Combined phosphate and nitrogen limitation generates a nutrient stress transcriptome favorable for arbuscular mycorrhizal symbiosis in Medicago truncatula

Authors

  • Laurent Bonneau,

    1. UMR 1347 Agroécologie INRA/Université de Bourgogne/Agrosup, Pôle Interactions Plantes-Microorganismes ERL CNRS 6300, Dijon Cedex, France
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  • Stéphanie Huguet,

    1. Unité de Recherche en Génomique Végétale (URGV), UMR INRA 1165 – Université d'Evry Val d'Essonne – ERL CNRS 8196, Evry Cedex, France
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  • Daniel Wipf,

    1. UMR 1347 Agroécologie INRA/Université de Bourgogne/Agrosup, Pôle Interactions Plantes-Microorganismes ERL CNRS 6300, Dijon Cedex, France
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  • Nicolas Pauly,

    1. Institut Sophia Agrobiotech, UMR INRA 1355 CNRS 7254, Université de Nice-Sophia Antipolis, Sophia Antipolis Cedex, France
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  • Hoai-Nam Truong

    Corresponding author
    • UMR 1347 Agroécologie INRA/Université de Bourgogne/Agrosup, Pôle Interactions Plantes-Microorganismes ERL CNRS 6300, Dijon Cedex, France
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Author for correspondence:

Hoai-Nam Truong

Tel: +33 3 80 69 31 91

Email: hntruong@dijon.inra.fr

Summary

  • Arbuscular mycorrhizal (AM) symbiosis is stimulated by phosphorus (P) limitation and contributes to P and nitrogen (N) acquisition. However, the effects of combined P and N limitation on AM formation are largely unknown.
  • Medicago truncatula plants were cultivated in the presence or absence of Rhizophagus irregularis (formerly Glomus intraradices) in P-limited (LP), N-limited (LN) or combined P- and N-limited (LPN) conditions, and compared with plants grown in sufficient P and N.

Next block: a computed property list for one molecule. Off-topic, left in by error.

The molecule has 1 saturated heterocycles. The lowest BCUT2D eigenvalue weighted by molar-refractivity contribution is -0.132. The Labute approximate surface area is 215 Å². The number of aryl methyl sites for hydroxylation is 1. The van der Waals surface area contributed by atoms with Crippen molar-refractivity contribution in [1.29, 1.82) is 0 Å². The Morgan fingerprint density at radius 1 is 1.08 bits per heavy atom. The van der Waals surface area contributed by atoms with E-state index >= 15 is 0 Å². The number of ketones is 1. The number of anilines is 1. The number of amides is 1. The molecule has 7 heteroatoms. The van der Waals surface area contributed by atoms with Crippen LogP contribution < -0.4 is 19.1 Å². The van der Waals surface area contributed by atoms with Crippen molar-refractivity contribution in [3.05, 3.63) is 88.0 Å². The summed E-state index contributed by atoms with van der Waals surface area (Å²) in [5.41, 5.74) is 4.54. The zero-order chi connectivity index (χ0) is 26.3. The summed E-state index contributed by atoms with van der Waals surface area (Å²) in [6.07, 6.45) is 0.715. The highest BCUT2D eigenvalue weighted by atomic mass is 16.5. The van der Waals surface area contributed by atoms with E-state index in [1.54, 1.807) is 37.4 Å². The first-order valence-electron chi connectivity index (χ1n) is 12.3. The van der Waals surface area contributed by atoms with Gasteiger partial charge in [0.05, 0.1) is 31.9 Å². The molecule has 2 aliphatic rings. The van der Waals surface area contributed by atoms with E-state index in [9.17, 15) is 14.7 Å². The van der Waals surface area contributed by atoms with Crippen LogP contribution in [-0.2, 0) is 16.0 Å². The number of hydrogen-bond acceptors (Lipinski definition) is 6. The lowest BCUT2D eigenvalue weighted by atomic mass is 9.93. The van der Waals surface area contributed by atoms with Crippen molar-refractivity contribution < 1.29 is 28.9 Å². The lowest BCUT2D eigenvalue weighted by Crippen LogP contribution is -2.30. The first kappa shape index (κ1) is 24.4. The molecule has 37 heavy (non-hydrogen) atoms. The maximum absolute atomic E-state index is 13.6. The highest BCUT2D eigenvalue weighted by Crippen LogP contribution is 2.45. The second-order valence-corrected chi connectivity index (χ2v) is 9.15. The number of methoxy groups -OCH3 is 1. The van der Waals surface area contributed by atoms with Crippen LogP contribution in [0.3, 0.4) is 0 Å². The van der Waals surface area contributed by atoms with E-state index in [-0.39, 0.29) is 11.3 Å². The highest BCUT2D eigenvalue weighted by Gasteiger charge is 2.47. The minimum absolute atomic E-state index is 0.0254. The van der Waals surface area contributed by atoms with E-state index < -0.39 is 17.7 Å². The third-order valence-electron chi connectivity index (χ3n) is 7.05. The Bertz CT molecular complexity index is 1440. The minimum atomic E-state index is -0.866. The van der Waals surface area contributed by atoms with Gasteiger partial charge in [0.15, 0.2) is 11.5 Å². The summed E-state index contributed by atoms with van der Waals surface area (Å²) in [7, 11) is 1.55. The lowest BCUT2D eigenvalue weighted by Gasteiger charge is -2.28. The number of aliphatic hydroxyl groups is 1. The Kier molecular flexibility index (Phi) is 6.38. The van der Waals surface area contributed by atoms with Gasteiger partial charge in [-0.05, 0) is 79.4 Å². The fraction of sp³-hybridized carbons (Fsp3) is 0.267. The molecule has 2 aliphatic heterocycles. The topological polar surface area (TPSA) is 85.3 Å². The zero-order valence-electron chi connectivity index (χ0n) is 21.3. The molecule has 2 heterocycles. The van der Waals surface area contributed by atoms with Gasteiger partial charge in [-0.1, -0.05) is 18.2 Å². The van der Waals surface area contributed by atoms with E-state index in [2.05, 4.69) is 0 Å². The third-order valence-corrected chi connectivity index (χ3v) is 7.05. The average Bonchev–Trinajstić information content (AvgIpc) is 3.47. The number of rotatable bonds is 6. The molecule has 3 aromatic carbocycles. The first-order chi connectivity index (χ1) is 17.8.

• The highest AM formation was observed in LPN, linked to systemic signaling by the plant nutrient status. Plant free phosphate concentrations were higher in LPN than in LP, as a result of cross-talk between P and N. Transcriptome analyses suggest that LPN induces the activation of NADPH oxidases in roots, concomitant with an altered profile of plant defense genes and a coordinate increase in the expression of genes involved in the methylerythritol phosphate and isoprenoid-derived pathways, including strigolactone synthesis genes.
  • Taken together, these results suggest that low P and N fertilization systemically induces a physiological state of plants favorable for AM symbiosis despite their higher P status. Our findings highlight the importance of the plant nutrient status in controlling plant–fungus interaction.

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